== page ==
Although it survived the 2012 Supreme Court challenge, the Affordable Care Act's (ACA's) individual mandate requiring most Americans to obtain insurance or pay a penalty remains broadly unpopular. Most legislative proposals to modify the ACA would eliminate this requirement, which—along with subsidies to make coverage affordable and bans on denying people coverage or charging them more on the basis of their health—is critical to achieving the law's goal of near-universal coverage. In this post, we explore the effects of eliminating the mandate on health insurance enrollment and individual-market premiums. We find that repealing the requirement would significantly reduce health insurance enrollment and cause individual market premiums to rise....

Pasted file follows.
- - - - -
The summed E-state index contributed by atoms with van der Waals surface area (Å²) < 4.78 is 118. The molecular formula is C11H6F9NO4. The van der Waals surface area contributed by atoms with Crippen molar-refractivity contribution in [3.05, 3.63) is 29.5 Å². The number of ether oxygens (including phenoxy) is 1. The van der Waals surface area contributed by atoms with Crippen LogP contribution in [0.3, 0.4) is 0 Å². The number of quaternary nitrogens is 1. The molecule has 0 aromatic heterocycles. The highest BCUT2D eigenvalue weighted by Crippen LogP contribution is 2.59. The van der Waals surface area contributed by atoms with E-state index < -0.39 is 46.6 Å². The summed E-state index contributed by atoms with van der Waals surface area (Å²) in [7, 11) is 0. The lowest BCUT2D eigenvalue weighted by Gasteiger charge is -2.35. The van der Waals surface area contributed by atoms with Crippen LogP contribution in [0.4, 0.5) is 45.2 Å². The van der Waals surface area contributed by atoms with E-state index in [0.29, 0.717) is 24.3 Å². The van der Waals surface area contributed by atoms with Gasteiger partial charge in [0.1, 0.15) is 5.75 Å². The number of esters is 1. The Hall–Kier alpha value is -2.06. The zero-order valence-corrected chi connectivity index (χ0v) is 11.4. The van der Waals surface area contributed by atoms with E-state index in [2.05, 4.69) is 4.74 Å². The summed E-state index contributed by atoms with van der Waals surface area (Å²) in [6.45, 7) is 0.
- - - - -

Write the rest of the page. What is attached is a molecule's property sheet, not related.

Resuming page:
The remainder of this commentary is available on commonwealthfund.org.
Evan Saltzman is a graduate student at the Wharton School at the University of Pennsylvania, and a project associate at RAND. Christine Eibner is a senior economist at RAND.
This commentary originally appeared on The Commonwealth Fund Blog on August 13, 2015. Commentary gives RAND researchers a platform to convey insights based on their professional expertise and often on their peer-reviewed research and analysis.